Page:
Name: Amanda Oliver
Where do you call home? In the countryside in the middle of Sweden.
Education/Career: I am studying to be a horse groomer and in the summer I am graduating from high school. My goal with my education is to be able to work with horses, to be a horse trainer, and also to train other riders. Perhaps in the future, I am able to hold riding lessons for others with a disability, or that they can come and just be in the stable and groom and get energy from the horses. FA will probably affect me more in the future, so to train horses probably will get harder for me, but I will do this for as long as I can and my body allows it.
Who do you live with? I live alone in a house with 2-4 cats on my parents’ farm, and they live in a house next to mine. On our farm we have a big stable with, right now, 4 Icelandic horses.
What’s a typical day for you? I wake up in the morning and feed the cats and the horses, then I have school (during the pandemic, we have had online classes and we have had that for almost a year now). After school, I try to do some kind of training with my horse. But somedays I do not have so much energy and these days she gets a day off.
How long have you known you are living with FA? I got diagnosed with FA in May 2019 when I was 16 years old. I have had some light symptoms some years before that, but I didn’t know it was FA because I didn’t know about FA before I got diagnosed.
Are there any others with FA in your family? I am the only one living with FA.
Describe your transition from walking to walker/wheelchair. I am not in need of a walker/wheelchair right now.
What do you like to do to stay active and what type of exercises work for you to stay strong? I am doing a lot of riding, which is a good exercise for me to stay strong. And I also do some daily stretching.
Do you have any hobbies or special interests? I do a lot riding and done that for many years, and I am also competing. I also like painting which is really calming.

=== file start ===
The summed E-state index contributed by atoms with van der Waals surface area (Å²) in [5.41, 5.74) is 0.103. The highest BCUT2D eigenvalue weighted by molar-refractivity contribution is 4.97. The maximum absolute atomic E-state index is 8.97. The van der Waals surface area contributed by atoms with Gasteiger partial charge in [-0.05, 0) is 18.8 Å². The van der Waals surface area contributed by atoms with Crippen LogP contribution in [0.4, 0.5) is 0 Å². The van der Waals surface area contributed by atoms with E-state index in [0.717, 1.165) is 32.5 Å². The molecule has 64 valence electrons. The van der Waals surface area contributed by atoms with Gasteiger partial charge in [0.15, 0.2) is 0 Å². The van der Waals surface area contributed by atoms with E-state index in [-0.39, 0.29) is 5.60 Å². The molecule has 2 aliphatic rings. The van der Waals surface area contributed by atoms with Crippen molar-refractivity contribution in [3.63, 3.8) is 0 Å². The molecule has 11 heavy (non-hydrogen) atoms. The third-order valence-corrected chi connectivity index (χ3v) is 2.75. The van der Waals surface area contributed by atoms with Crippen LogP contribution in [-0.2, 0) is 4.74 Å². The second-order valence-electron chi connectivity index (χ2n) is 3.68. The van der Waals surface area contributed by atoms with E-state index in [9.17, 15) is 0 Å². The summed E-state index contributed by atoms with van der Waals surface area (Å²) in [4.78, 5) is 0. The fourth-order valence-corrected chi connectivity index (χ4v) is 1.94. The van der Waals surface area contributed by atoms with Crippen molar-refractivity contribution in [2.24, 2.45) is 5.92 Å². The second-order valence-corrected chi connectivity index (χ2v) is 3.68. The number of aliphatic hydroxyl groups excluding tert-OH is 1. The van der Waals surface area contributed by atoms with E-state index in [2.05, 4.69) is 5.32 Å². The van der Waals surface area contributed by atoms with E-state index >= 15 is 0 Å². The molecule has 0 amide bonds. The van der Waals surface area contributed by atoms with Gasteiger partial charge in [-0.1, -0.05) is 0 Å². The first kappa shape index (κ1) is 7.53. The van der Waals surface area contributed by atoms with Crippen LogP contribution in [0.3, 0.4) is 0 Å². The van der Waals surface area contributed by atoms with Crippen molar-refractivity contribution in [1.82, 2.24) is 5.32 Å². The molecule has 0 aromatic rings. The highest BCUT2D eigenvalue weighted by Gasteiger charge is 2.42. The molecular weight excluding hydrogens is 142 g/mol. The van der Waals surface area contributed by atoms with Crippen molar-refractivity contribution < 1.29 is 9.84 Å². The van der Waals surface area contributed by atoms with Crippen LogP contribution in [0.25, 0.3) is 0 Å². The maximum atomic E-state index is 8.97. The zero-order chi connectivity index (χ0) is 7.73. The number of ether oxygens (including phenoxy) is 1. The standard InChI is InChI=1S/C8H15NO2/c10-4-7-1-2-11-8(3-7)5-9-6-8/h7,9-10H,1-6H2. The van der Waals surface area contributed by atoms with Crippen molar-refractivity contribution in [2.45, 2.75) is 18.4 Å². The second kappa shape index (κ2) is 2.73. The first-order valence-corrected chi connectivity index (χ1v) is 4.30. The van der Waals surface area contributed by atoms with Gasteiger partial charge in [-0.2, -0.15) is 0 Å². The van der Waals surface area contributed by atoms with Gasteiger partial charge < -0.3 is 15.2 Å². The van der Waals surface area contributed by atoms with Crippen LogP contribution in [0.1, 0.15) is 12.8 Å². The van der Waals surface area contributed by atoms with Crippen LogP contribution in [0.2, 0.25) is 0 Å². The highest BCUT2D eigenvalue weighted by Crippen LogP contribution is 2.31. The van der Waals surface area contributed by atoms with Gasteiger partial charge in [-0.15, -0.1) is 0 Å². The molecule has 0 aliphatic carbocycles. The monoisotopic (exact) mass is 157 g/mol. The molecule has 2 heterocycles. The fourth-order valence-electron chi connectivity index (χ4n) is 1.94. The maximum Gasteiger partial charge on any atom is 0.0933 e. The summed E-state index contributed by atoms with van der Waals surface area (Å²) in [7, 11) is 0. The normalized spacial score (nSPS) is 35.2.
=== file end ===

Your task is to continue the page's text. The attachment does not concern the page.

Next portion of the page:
When FA gets you down, what do you think/do to feel better? When FA gets me down, I like just being with my cats and watch videos on things that makes me happy, or just watch Netflix. Or I like to listen to music or some podcasts. If I have some energy, I go out and just hang out with the horses on the field.
What is one way living with FA has POSITIVELY affected your life? I think one positive is that you can see more of the good side of other people, by showing that they can give you a hand if you need something. Also, you easily can see if friends are real or not.
What is a favorite motivational quote of yours? “If you’re happy doing what you’re doing, then nobody can tell you you’re not successful” – Harry Styles.
What is a piece of advice that someone with FA has given you that encourages and inspires you? This is not from someone with FA but this is motto I follow every day. “Treat People With Kindness,” – Harry Styles. Whoever you are, you should be treated with kindness and you should treat everyone with kindness.
What is the best advice YOU could give a person who has been newly diagnosed with FA? We are made to be happy, not to be perfect.
What is the first thing you want to do when a cure/treatment to FA is found? I think that I want to do dance again because I miss it so much.
"I have FA but FA doesn't have me." What does this statement mean to you? How do you live your life in the face of adversity? For me this means that I’m not a disease even though I have one.
Tell us a little more about you… I started riding when I was 5 years old and we bought our first two horses, a little pony and an Icelandic horse. Today I still have the Icelandic horse; he is 31 years old and a really big energy booster. Now I have 2 horses, and we have 4 horses in the family. A few years ago, I started to compete with horses and I really enjoy doing that. When I was little I also played football for 5-6 years and danced for 3 years. Also, I am obsessed with Harry Styles and One Direction.